Epizootic mortalities in American Crows (Corvus brachyrhynchos) during the winter months, referred to as winter mortality of crows, have been recorded in North America for almost two decades. The most common postmortem findings include necrotizing enteritis, colitis, and fibrinous splenic necrosis. These findings are proposed to be due to infection with a Reovirus sp. Our objectives were to characterize the pathology and seasonality of the epizootics in New York State (NYS), confirm the causative role of an Orthoreovirus sp., and determine its phylogeny. On the basis of our proposed case definition for reovirosis, we examined case data collected by the NYS Wildlife Health Program for 16 yr. A total of 558 cases of reovirosis were recorded between 2001 and 2017. Reovirosis had a clear seasonal presentation: cases occurred almost exclusively in winter months (71% in December–January). Detailed data from a 2-yr period (2016–17) demonstrated that reovirosis caused up to 70% of all recorded crow deaths during epizootic months. Crows with positive orthoreovirus isolation from the spleen or intestine were 32 times more likely to die with characteristic histologic lesions of enteritis or enterocolitis and splenic necrosis than crows with negative isolation results. An in situ hybridization probe specific to virus isolated from NYS crow reovirosis cases demonstrated a direct association between viral presence and characteristic histologic lesions. Sigma C (capsid protein) sequences of isolates from NYS crows showed high homology with Tvärminne avian virus, recently proposed as a novel Corvus orthoreovirus clade, and only distantly related to the avian orthoreovirus clade. Our study indicated that a novel orthoreovirus was the cause of winter mortality (or reovirosis) of American Crows and placed the NYS isolates in the newly proposed genus of Corvid orthoreovirus.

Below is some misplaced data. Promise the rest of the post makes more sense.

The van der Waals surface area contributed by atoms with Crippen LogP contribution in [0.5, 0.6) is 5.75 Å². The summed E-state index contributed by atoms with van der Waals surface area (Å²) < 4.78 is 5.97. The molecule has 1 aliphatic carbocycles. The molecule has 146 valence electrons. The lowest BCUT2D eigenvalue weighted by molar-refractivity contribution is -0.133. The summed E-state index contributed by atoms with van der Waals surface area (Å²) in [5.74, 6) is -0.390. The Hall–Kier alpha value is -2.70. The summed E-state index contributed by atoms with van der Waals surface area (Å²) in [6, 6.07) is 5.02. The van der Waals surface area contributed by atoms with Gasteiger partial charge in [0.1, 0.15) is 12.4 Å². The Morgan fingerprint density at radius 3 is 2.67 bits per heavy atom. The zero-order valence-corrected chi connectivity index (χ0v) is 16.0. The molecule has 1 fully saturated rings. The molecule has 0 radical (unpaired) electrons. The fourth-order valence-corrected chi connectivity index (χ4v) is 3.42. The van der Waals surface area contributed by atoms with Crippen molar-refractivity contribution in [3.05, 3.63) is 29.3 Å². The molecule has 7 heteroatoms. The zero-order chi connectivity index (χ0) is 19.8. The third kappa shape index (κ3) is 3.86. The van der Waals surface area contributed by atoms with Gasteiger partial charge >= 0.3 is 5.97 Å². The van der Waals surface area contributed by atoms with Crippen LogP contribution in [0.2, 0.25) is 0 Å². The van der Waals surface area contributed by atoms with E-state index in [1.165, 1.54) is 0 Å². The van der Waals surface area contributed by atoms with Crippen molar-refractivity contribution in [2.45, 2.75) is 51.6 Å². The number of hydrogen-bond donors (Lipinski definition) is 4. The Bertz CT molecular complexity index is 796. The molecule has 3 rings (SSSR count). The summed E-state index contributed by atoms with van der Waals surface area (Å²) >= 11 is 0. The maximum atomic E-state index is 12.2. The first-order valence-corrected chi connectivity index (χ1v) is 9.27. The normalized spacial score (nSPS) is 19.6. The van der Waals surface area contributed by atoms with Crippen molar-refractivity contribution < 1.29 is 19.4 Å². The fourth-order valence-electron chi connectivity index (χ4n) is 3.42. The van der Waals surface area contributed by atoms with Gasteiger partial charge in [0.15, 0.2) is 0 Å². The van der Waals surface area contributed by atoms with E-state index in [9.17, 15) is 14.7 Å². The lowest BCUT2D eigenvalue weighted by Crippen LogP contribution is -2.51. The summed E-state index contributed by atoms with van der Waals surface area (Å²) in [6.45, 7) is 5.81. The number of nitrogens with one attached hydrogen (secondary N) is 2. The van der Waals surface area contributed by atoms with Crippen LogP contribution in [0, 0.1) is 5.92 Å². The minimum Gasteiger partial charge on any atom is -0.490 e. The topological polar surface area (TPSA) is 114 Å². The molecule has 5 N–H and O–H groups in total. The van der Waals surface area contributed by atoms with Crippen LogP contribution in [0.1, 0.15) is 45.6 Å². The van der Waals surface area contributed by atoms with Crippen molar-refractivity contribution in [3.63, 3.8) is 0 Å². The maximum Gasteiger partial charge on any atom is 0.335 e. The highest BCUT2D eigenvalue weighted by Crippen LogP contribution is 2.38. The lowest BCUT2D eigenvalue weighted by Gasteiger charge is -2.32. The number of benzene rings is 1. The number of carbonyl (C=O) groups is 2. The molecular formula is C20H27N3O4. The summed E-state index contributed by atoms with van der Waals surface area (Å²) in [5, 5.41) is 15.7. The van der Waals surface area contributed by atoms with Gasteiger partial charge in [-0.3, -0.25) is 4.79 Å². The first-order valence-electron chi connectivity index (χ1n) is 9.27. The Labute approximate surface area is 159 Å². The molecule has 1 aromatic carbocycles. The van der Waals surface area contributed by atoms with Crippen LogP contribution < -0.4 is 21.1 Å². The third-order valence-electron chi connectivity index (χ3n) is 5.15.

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Vol. 55 • No. 4